Justice Older than the Law by Katie McCabe and Dovey Johnson Roundtree  is the story of pioneering Army veteran, attorney and minister Dovey Johnson Roundtree, co-authored by Katie McCabe. This is a love song to the black family and a celebration of the eternal values that make it possible to transcend our pain and limitations. Dovey Roundtree is an icon, and her story is an inspiration to all families.

Dovey Johnson Roundtree  is a retired lawyer, an Army veteran, and an A.M.E. minister. She lives in Charlotte, North Carolina. Katie McCabe is a freelance writer whose work has appeared in the Washingtonian Magazine, Baltimore Magazine, and Reader's Digest, among others. Her National Magazine Award-winning article on black medical legend Vivien Thomas was the basis for the HBO film Something the Lord Made, winner of three Emmys and a 2005 Peabody Award.



Chapter One, "Walking Unafraid," about Dovey Roundtree's courageous Grandma Rachel, the woman Dovey calls "the greatest warrior I ever knew."


Excerpt: Chapter One: Walking Unafraid

Every evening, in the tiny kitchen of the old frame shotgun house where I grew up in Charlotte, my Grandma Rachel marked the day’s end by a ritual etched in my memory with a clarity that belies the eighty years since then.

She ceased to rush, as she did endlessly in the hours between dawn and darkness, and she commenced to draw water and lay out clean towels and mix an ointment she made of turpentine and mutton tallow. I would stand, quiet, watching her heat the water on the wood stove, pour it into a metal pan, then remove her stockings and hoist her skirts as she lifted her feet into the steaming bath.

Her feet were broken. They were gnarled and twisted and horribly misshapen, with the bones sticking out in strange ways. As she lifted them into the steaming water, she winced. And I would know, though she had spoken no word and given no sign, that all day long her feet had been paining her.

How frightened I was the first time I saw those poor broken feet. I was five years old, and my mother and my three sisters and I had just moved to my grandparents’ home after the death of my father, James Eliot Johnson, in the influenza epidemic of 1919. My grandmother had scooped us up and taken us under her wing, whisking us from my parents’ house to the little parsonage where she lived with my Grandpa. All day long, she hovered over us…Like a tiny whirling dervish she moved, and so, when I first saw her grow quiet, I was startled.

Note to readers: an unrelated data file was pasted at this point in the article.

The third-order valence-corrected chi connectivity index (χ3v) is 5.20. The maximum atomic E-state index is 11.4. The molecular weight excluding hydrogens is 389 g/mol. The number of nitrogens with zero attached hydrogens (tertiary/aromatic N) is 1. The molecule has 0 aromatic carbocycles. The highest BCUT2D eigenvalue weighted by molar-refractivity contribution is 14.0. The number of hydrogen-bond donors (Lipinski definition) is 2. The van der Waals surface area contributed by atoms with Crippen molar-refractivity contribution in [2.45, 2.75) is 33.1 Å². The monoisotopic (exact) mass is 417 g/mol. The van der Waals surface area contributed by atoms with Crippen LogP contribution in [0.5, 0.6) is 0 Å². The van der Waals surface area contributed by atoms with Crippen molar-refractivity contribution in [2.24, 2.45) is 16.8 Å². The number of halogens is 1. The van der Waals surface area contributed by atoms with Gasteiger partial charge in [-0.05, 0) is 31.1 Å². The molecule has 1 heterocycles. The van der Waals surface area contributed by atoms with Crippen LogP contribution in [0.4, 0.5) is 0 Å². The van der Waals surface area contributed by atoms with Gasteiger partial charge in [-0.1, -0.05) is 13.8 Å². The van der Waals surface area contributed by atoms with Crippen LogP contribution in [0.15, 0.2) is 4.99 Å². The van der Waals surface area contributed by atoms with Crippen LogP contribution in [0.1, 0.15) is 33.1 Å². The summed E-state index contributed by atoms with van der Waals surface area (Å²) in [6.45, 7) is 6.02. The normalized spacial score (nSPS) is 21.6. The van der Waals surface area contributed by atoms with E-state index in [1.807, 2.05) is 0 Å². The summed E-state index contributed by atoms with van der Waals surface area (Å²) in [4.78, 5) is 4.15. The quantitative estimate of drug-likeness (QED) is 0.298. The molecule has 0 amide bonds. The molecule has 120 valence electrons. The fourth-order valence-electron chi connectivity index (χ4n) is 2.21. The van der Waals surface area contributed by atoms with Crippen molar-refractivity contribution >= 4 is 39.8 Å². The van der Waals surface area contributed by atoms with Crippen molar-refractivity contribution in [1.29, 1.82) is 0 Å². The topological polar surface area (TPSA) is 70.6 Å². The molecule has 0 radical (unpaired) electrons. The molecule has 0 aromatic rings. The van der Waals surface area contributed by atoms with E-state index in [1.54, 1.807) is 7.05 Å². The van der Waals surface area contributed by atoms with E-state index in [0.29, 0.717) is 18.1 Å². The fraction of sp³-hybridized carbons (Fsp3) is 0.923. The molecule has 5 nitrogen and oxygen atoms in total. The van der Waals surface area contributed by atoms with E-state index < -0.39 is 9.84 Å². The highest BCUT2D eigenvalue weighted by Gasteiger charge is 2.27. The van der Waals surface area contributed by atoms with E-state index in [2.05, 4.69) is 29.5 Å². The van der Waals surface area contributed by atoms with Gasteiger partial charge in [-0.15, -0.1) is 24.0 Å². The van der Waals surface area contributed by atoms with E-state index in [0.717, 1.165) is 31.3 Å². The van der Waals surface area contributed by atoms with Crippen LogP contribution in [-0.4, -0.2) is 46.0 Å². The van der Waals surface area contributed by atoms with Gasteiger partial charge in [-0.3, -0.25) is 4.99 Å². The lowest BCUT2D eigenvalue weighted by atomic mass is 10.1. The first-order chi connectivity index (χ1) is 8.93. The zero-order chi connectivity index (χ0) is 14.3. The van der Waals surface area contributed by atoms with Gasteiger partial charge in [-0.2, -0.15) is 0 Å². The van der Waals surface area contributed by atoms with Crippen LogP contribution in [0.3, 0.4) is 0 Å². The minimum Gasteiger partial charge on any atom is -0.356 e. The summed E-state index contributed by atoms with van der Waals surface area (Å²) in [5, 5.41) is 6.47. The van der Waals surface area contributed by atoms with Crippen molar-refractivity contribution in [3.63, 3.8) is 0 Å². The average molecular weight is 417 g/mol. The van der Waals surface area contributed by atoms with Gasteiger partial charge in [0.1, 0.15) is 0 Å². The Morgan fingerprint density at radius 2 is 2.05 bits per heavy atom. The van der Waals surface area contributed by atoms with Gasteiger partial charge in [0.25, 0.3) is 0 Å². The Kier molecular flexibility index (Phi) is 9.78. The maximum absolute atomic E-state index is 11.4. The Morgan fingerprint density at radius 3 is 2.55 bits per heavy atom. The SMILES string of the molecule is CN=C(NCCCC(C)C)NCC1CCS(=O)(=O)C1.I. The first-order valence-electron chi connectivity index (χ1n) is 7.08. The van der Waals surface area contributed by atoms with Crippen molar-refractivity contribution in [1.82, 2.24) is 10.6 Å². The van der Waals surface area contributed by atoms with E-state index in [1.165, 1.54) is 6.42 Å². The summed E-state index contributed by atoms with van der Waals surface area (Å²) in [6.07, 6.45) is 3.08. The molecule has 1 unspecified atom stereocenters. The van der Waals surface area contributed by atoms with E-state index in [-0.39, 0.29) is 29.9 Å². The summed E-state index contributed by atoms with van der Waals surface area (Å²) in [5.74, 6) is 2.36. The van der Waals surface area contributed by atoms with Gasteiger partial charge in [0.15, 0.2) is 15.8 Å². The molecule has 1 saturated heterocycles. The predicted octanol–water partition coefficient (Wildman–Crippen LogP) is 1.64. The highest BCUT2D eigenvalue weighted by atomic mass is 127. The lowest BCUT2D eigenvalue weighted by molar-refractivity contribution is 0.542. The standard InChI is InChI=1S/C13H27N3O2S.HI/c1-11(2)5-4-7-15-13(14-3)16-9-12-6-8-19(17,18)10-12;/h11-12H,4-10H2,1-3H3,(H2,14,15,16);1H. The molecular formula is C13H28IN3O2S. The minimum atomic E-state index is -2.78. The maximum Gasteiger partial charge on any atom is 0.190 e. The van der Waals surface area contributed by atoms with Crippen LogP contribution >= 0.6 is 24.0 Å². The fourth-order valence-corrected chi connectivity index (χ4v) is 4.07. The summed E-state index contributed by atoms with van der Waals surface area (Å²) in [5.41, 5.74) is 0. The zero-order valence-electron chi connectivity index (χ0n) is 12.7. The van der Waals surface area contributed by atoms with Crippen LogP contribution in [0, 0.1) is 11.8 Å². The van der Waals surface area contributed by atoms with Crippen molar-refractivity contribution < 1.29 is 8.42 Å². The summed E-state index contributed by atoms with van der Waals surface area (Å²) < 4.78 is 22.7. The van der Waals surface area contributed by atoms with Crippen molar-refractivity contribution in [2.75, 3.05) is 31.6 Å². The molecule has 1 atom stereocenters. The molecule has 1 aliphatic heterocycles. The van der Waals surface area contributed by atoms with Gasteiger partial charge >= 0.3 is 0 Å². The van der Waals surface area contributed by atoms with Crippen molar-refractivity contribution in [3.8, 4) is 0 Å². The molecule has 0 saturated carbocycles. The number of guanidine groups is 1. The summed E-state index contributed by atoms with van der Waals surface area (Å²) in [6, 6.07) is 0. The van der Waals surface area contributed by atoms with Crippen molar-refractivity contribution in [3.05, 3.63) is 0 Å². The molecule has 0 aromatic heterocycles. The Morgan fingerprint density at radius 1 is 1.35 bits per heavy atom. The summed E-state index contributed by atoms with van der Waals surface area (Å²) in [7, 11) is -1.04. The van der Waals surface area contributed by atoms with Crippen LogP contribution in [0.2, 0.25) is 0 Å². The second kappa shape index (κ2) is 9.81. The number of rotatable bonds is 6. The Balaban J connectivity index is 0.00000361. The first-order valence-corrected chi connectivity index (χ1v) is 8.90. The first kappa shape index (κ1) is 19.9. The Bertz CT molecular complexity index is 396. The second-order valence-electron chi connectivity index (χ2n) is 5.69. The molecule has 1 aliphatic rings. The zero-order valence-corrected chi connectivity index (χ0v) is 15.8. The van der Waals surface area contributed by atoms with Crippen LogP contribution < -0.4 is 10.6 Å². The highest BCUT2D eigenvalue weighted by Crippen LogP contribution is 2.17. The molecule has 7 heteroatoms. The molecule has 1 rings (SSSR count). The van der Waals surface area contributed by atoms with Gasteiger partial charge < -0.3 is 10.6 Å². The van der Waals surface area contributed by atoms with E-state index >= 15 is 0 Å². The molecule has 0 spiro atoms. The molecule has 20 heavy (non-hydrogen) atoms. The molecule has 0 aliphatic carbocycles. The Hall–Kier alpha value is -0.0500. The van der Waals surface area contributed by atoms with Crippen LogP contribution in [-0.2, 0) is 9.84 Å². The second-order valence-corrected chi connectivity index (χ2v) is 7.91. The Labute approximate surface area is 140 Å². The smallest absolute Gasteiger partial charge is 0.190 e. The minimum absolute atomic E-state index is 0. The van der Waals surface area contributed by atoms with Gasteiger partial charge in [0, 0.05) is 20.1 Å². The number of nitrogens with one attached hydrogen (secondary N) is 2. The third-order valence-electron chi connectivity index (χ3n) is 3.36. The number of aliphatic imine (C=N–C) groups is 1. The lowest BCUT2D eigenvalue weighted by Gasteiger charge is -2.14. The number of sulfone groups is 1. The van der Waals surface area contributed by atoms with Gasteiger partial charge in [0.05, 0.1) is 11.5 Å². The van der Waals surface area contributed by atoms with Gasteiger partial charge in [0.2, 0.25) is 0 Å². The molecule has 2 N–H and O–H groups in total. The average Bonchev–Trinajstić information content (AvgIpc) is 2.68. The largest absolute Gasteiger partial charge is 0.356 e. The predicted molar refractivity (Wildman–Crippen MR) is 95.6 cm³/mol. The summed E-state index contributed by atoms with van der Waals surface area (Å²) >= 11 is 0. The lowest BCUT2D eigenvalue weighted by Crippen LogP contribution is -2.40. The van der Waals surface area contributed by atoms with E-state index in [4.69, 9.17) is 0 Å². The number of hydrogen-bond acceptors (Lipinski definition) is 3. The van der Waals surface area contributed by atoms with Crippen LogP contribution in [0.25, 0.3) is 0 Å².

Then I saw her feet, so large and misshapen they seemed to belong to another woman entirely, and I drew back, frightened. Every night after that, I’d look at her scarred, twisted feet, at the skin stretched taut over the jutting bones, and I’d want to ask her what had made them that way. But something in her silence warned me not to.

The day came, finally, as I was just beginning to mature into womanhood, when Grandma took me to her in private and spoke to me of what had happened to her feet.

A white man had broken them.

It had happened a very long time ago, Grandma said, when she was a young girl, just coming into womanhood herself…and she had seen the man watching her with a look that told her he meant to do her harm.

“The slave master,” she called him. He was the overseer on the farm near Henrietta, North Carolina, where her father worked, and when she spoke of what he had tried to do to her, a look of anguish crossed her face unlike any I had seen before or would see after.

“He was meanin’ to bother me, Dovey Mae,” she told me, in the delicate way she had of speaking about things sexual. “I ran and fought every way I knew how. And I hurt him. Then he grabbed hold o’ me and he stomped, hard as he could, on my feet – to keep me from runnin’ for good, he told me. But I kept on runnin.’”

“Wasn’t nothing to do but fight him, hard as I could,” she said. “He wasn’t goin’ to have his way with me.”

Grandma’s mother had wrapped her smashed, bleeding feet in cloth and rubbed them with the mutton tallow and turpentine ointment Grandma would use for the rest of her days. But the bones had been so crushed that her feet were forever misshapen, and so twisted that for a while she could not walk at all. When she did, it was with a swaying awkwardness that late at night became a limp.

And yet, for all of that, she had won. He had not, as she said, had “his way” with her.

I saw my Grandma Rachel fight everything with that same fierceness – poverty, sickness, injustice, and even despair. Like a mighty stream, her courage flowed through my childhood, shaping me as rushing water shapes the pebbles in its path.

###

© Book Excerpt Reprinted by Permission. All rights reserved. Do not repost or use without author's permission

Note: Excerpt used for promotional purposes. Permission given by University Press of Mississippi, Jackson, MS)


Review from Summer 2010 Women Lawyers’ Journal, posted on MS. JD website
http://ms-jd.org/summer-reading-justice-older-law-katie-mccabe-and-dovey-johnson-roundtree


Review from The Charlotte Observer, August 23, 2009, posted on Black Christian News website
http://blackchristiannews.com/news/2009/08/new-book-tells-of-pioneer-for-justice-women-and-civil-rights.html



» Justice Older than the Law by Katie McCabe
Purchase your copy today!
Hardcover: 288 pages
ISBN-10: 160473132X


Brought to you by EDC Creations and Black Pearls Magazine. Visit the magazine here: http://www.blackpearlsmagazine.com/